The protectionist policies have resulted in the global economy losing at least $170bn a year, which could have been saved, had the Doha Round (of the WTO trade talks) been a success, says Qatar’s deputy foreign minister
By Santhosh V Perumal/Business Reporter
Qatar yesterday voiced concern over the protectionist policies of developed nations and added that these countries did not have the moral grounds to ask developing countries to ease the barriers.
“It is no longer acceptable to ask the developing countries to reduce tariffs and open their markets to the developed world when the industrialised countries continue with their protectionist measures,” Deputy Prime Minister HE Ahmed bin Abdullah al-Mahmoud told the World Trade Agenda (WTA), which was organised in conjunction with the 8th World Chambers Congress, that begins today.
The protectionist policies have resulted in the global economy losing at least $170bn a year, which could have been saved, had Doha Round (of the WTO trade talks) been a success, he said.
The ICC and the Qatar Chamber had last year launched the ICC Business WTA in response to calls from WTO members and from 620 leaders for fresh approaches following an impasse in the multilateral trade negotiations.
All the member states of the WTO should have the right to conduct a national dialogue with the people to determine their needs and priorities and the role of international trade in their lives, the deputy premier said, asking the developed countries to desist from putting pressure on the developing world to ease market access.
The Doha Development Round, which was launched in 2001, was designed to support the global economy and help developing countries and least developed countries to integrate into the global economy, he pointed out.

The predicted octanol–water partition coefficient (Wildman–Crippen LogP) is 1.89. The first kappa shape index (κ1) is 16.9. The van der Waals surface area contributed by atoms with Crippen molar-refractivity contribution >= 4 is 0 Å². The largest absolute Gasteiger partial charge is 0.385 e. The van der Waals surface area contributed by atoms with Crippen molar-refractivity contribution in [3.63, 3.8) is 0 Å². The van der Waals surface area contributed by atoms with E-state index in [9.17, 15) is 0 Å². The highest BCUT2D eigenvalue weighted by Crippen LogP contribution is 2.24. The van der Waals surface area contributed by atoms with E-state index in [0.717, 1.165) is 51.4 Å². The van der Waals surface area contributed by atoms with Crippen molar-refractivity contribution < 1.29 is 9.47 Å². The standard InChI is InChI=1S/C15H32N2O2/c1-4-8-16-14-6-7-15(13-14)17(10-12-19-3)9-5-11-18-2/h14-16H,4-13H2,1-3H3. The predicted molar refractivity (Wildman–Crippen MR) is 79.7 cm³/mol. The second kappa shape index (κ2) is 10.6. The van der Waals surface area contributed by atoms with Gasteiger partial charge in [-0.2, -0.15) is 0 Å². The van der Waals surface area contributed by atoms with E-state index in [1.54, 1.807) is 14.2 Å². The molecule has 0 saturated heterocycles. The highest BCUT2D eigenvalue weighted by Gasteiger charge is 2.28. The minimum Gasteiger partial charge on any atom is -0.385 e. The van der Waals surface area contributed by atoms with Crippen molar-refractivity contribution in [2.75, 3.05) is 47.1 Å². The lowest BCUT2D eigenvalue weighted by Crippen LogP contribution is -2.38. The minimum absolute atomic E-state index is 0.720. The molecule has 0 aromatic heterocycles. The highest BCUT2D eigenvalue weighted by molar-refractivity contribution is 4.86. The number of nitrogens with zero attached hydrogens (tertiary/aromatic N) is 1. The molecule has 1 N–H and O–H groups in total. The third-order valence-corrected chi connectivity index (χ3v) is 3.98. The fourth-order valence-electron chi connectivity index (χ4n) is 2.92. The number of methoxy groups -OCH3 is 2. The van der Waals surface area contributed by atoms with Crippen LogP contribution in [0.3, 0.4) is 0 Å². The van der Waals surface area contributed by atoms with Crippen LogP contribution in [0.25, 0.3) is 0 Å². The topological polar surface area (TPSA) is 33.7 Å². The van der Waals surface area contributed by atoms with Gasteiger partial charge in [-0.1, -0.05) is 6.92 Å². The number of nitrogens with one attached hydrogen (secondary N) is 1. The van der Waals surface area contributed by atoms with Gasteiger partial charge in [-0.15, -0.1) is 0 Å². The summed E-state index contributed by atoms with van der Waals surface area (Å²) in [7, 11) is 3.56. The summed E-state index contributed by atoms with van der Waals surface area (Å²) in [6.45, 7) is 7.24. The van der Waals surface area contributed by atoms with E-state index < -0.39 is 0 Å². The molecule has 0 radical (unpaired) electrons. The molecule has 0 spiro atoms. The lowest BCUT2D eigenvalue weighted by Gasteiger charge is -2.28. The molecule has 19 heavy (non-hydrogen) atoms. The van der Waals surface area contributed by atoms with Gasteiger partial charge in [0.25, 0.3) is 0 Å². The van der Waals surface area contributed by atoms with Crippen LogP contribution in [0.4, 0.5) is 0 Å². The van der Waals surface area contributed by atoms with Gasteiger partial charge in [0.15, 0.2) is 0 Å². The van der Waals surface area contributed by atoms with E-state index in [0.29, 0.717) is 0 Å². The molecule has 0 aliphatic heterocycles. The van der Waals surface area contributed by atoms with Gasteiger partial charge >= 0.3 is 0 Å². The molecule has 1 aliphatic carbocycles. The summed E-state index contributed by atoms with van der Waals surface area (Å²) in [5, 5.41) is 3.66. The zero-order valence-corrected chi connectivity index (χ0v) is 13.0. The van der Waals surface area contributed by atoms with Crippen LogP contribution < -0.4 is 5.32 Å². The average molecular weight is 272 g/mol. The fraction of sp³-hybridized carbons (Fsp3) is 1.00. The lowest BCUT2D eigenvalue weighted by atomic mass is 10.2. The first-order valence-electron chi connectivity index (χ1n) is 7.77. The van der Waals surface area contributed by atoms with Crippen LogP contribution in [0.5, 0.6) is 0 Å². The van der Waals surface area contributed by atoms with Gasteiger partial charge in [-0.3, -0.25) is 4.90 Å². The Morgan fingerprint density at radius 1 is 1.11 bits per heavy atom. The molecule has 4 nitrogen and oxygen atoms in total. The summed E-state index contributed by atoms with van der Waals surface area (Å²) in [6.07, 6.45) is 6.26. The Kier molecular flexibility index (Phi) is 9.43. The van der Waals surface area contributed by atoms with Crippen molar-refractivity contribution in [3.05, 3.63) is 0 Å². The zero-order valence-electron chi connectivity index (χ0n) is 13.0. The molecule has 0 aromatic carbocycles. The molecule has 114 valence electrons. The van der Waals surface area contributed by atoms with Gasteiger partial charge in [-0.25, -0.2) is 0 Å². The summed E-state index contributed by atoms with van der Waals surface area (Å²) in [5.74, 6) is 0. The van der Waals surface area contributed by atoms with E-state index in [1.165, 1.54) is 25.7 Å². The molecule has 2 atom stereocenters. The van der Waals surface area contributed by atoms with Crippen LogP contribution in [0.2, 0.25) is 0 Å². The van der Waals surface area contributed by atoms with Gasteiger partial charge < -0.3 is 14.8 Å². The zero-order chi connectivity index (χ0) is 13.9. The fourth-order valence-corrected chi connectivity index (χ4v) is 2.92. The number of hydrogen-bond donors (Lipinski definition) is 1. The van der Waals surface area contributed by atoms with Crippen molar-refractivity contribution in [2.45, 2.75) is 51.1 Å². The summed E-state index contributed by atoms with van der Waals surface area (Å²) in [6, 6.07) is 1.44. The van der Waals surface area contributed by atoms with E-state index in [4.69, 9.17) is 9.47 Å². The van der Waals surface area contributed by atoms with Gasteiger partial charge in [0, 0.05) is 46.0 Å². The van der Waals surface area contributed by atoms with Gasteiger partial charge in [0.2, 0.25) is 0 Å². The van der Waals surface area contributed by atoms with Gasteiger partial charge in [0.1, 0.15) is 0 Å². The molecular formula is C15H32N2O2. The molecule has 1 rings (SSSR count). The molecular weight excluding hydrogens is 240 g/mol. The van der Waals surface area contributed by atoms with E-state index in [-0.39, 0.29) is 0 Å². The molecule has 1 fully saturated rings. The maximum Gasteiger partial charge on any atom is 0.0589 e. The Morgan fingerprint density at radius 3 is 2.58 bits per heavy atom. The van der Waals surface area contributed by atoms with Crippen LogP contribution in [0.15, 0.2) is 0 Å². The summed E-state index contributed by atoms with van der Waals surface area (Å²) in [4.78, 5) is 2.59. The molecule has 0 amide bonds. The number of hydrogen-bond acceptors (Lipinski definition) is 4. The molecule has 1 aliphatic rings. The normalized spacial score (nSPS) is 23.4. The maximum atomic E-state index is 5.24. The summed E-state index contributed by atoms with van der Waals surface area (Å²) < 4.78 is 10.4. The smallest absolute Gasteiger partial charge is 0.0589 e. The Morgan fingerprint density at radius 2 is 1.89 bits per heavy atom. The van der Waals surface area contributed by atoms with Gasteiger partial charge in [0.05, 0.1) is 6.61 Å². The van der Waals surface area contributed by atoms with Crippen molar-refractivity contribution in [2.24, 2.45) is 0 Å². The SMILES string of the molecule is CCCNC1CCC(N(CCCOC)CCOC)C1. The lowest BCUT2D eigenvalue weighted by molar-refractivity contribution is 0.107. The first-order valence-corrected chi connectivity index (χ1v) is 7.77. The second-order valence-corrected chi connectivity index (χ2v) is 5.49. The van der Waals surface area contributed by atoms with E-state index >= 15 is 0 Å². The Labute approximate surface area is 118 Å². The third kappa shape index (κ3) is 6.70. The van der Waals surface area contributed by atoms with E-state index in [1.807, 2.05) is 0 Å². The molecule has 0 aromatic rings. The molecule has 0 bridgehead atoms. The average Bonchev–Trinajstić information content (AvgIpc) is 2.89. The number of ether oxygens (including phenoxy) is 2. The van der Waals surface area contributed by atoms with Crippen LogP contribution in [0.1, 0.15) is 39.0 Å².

ICC honorary chairman Victor K Fung said the potential gains in terms of exports, jobs and gross domestic product (GDP) growth from multilateral trade liberalisation are “substantial”.
“For these reasons, international business strongly encourages political leaders to steer clear of protectionism and nationalism and return to building inclusive open trade to stimulate global recovery and growth for many years to come,” he said.
Seeking the revival of the Doha Round, al-Mahmoud said one of the main reasons for establishing the WTO in 1995 was to bring about a real and balanced development of all member states through trade liberalisation.
Trade liberalisation came as a means but not as a goal, while the goal is economic development and prosperity by allowing developing countries and least-developed countries to integrated into the global economy and enhance employment, he said.
But the current reality — 18 years after the establishment of the WTO — confirms that the developing countries and least developed countries have not largely improved their economic conditions, while the major economies faced the global financial crisis in 2008, he said.
“ICC has consulted with business around the world to develop a set of practical steps for reaching a new trade consensus,” ICC chairman Gerard Worms said, adding “as the actors of trade in the daily marketplace, we are well placed to shed new light on stalled talks”. Page 39